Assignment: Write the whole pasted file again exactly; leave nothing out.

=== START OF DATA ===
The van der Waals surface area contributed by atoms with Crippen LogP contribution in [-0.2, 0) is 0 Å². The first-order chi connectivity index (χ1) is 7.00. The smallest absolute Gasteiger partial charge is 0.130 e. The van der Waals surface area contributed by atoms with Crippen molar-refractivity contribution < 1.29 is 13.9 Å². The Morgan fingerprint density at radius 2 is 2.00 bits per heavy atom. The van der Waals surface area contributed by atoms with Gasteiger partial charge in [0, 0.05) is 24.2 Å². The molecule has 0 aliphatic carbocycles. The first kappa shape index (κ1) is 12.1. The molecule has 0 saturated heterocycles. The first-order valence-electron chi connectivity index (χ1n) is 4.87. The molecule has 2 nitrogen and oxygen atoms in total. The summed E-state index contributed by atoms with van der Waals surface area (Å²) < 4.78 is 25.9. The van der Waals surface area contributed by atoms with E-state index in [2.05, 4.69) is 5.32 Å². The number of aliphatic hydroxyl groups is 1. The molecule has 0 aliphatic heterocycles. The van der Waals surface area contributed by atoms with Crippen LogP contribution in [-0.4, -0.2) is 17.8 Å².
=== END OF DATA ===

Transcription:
The van der Waals surface area contributed by atoms with Crippen LogP contribution in [-0.2, 0) is 0 Å². The first-order chi connectivity index (χ1) is 7.00. The smallest absolute Gasteiger partial charge is 0.130 e. The van der Waals surface area contributed by atoms with Crippen molar-refractivity contribution < 1.29 is 13.9 Å². The Morgan fingerprint density at radius 2 is 2.00 bits per heavy atom. The van der Waals surface area contributed by atoms with Gasteiger partial charge in [0, 0.05) is 24.2 Å². The molecule has 0 aliphatic carbocycles. The first kappa shape index (κ1) is 12.1. The molecule has 0 saturated heterocycles. The first-order valence-electron chi connectivity index (χ1n) is 4.87. The molecule has 2 nitrogen and oxygen atoms in total. The summed E-state index contributed by atoms with van der Waals surface area (Å²) < 4.78 is 25.9. The van der Waals surface area contributed by atoms with E-state index in [2.05, 4.69) is 5.32 Å². The number of aliphatic hydroxyl groups is 1. The molecule has 0 aliphatic heterocycles. The van der Waals surface area contributed by atoms with Crippen LogP contribution in [-0.4, -0.2) is 17.8 Å².